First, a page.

On a recent snowy Saturday, Jim Estill went knocking on his neighbours’ doors, offering to shovel snow from walkways and driveways for cash.
Behind him stood a handful of Syrian refugees, newly arrived to the Canadian city of Guelph, in south-western Ontario. Estill, the CEO of multimillion-dollar appliance company Danby, was acting as the group’s salesman, and helped the refugees land 50 snow-clearing jobs.
It was a glimpse into the deep relationship that has been forged since the mild-mannered executive decided just over a year ago to spend C$1.5m to bring 200 Syrian refugees to Canada.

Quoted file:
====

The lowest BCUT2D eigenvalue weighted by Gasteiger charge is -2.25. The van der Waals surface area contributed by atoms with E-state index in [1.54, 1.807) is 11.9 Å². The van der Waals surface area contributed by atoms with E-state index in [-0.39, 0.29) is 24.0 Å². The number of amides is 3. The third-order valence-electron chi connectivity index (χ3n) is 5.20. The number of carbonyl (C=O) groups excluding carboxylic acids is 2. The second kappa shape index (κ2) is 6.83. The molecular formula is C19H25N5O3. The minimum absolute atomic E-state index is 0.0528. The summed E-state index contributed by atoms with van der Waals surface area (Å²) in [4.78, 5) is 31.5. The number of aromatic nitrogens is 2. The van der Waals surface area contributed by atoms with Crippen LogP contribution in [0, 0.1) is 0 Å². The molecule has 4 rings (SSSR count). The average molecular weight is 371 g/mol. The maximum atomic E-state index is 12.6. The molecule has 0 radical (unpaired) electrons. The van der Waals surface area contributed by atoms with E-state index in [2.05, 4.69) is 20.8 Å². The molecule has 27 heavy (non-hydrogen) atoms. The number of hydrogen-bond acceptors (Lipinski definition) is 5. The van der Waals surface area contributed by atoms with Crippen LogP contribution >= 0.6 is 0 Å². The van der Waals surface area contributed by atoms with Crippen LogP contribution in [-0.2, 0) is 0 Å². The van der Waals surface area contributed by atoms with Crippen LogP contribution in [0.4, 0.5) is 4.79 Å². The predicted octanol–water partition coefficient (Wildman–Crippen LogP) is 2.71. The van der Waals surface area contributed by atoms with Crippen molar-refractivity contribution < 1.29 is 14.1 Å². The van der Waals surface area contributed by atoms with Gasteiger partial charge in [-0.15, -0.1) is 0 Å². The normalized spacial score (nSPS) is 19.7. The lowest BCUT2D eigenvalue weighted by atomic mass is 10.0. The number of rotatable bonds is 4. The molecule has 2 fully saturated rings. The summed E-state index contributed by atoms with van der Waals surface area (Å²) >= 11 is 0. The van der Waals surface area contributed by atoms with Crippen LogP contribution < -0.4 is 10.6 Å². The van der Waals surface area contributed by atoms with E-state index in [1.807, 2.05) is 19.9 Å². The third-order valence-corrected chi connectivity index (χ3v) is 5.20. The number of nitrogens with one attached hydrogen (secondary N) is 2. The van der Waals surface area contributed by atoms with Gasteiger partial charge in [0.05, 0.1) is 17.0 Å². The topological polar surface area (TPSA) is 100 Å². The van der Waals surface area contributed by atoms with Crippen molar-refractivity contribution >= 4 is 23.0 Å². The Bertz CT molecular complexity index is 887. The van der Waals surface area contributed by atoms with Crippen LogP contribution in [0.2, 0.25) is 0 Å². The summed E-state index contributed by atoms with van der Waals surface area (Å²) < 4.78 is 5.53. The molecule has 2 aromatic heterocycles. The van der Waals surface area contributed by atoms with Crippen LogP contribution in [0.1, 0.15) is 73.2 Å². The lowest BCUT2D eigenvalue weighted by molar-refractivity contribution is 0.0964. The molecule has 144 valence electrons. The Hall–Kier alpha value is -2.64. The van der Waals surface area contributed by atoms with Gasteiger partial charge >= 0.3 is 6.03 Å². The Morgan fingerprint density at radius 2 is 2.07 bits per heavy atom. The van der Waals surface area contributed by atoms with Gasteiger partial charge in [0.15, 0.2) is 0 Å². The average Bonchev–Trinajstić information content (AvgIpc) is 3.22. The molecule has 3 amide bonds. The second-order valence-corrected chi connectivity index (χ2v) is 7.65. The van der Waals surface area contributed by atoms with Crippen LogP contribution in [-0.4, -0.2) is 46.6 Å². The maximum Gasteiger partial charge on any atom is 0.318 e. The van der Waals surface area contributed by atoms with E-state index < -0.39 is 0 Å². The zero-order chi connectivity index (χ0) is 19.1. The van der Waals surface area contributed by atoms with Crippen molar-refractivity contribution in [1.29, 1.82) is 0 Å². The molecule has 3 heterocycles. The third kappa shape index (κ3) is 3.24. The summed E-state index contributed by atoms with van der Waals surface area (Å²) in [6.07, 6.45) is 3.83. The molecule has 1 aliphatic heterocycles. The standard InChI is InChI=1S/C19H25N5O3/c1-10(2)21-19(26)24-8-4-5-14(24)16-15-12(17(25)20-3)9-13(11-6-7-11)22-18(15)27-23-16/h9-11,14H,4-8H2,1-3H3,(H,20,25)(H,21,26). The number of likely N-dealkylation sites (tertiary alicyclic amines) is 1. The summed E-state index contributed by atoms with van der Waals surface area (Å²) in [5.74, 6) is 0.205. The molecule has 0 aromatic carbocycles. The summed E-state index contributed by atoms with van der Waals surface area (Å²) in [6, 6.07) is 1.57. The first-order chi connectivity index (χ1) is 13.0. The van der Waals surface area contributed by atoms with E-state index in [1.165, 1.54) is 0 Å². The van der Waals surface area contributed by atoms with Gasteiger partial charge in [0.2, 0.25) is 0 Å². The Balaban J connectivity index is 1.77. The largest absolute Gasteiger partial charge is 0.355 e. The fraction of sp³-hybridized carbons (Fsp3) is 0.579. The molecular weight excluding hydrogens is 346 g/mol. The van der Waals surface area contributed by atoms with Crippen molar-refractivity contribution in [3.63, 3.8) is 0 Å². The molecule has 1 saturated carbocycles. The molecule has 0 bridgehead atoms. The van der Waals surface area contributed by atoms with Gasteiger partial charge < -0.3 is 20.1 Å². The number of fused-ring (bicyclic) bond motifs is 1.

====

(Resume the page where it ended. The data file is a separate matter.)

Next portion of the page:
In the summer of 2015, moved by the headlines emerging from what he called one of the “the greatest humanitarian crises of our lifetime”, Estill began working out how many families he could help under Canada’s private sponsorship programme, which was launched 35 years ago after the Vietnam War and has brought more than 275,000 refugees to Canada. It allows private citizens to welcome and settle refugees as long as they commit to covering the expenses for the first year or so and helping the newcomers ease into their new lives.